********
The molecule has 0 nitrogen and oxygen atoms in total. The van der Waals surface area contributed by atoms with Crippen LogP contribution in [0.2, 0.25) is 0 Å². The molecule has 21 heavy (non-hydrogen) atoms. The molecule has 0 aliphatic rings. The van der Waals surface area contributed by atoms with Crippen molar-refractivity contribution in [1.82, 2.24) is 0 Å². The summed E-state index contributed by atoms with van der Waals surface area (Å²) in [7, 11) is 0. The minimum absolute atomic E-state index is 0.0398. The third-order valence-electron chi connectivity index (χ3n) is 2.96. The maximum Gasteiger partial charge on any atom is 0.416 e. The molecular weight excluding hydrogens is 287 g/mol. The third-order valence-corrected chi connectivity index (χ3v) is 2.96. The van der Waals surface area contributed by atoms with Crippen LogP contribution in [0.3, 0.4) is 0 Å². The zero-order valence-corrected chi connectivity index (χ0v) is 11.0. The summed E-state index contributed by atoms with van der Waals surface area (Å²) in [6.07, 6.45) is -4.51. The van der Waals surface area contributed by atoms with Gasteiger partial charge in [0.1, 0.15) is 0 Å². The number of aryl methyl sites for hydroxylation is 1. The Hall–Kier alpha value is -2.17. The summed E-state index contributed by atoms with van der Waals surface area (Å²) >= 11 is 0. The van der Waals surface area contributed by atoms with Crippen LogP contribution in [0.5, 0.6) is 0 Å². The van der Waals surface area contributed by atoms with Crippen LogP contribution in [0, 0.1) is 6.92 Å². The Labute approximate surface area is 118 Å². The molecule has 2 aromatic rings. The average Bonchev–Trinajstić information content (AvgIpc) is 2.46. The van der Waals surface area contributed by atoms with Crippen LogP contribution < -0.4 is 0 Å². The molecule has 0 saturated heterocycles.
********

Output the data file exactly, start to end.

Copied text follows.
The molecule has 0 nitrogen and oxygen atoms in total. The van der Waals surface area contributed by atoms with Crippen LogP contribution in [0.2, 0.25) is 0 Å². The molecule has 21 heavy (non-hydrogen) atoms. The molecule has 0 aliphatic rings. The van der Waals surface area contributed by atoms with Crippen molar-refractivity contribution in [1.82, 2.24) is 0 Å². The summed E-state index contributed by atoms with van der Waals surface area (Å²) in [7, 11) is 0. The minimum absolute atomic E-state index is 0.0398. The third-order valence-electron chi connectivity index (χ3n) is 2.96. The maximum Gasteiger partial charge on any atom is 0.416 e. The molecular weight excluding hydrogens is 287 g/mol. The third-order valence-corrected chi connectivity index (χ3v) is 2.96. The van der Waals surface area contributed by atoms with Crippen LogP contribution in [0.3, 0.4) is 0 Å². The zero-order valence-corrected chi connectivity index (χ0v) is 11.0. The summed E-state index contributed by atoms with van der Waals surface area (Å²) in [6.07, 6.45) is -4.51. The van der Waals surface area contributed by atoms with Gasteiger partial charge in [0.1, 0.15) is 0 Å². The number of aryl methyl sites for hydroxylation is 1. The Hall–Kier alpha value is -2.17. The summed E-state index contributed by atoms with van der Waals surface area (Å²) >= 11 is 0. The van der Waals surface area contributed by atoms with Crippen LogP contribution in [0.5, 0.6) is 0 Å². The van der Waals surface area contributed by atoms with Crippen LogP contribution in [0, 0.1) is 6.92 Å². The Labute approximate surface area is 118 Å². The molecule has 2 aromatic rings. The average Bonchev–Trinajstić information content (AvgIpc) is 2.46. The van der Waals surface area contributed by atoms with Crippen LogP contribution < -0.4 is 0 Å². The molecule has 0 saturated heterocycles.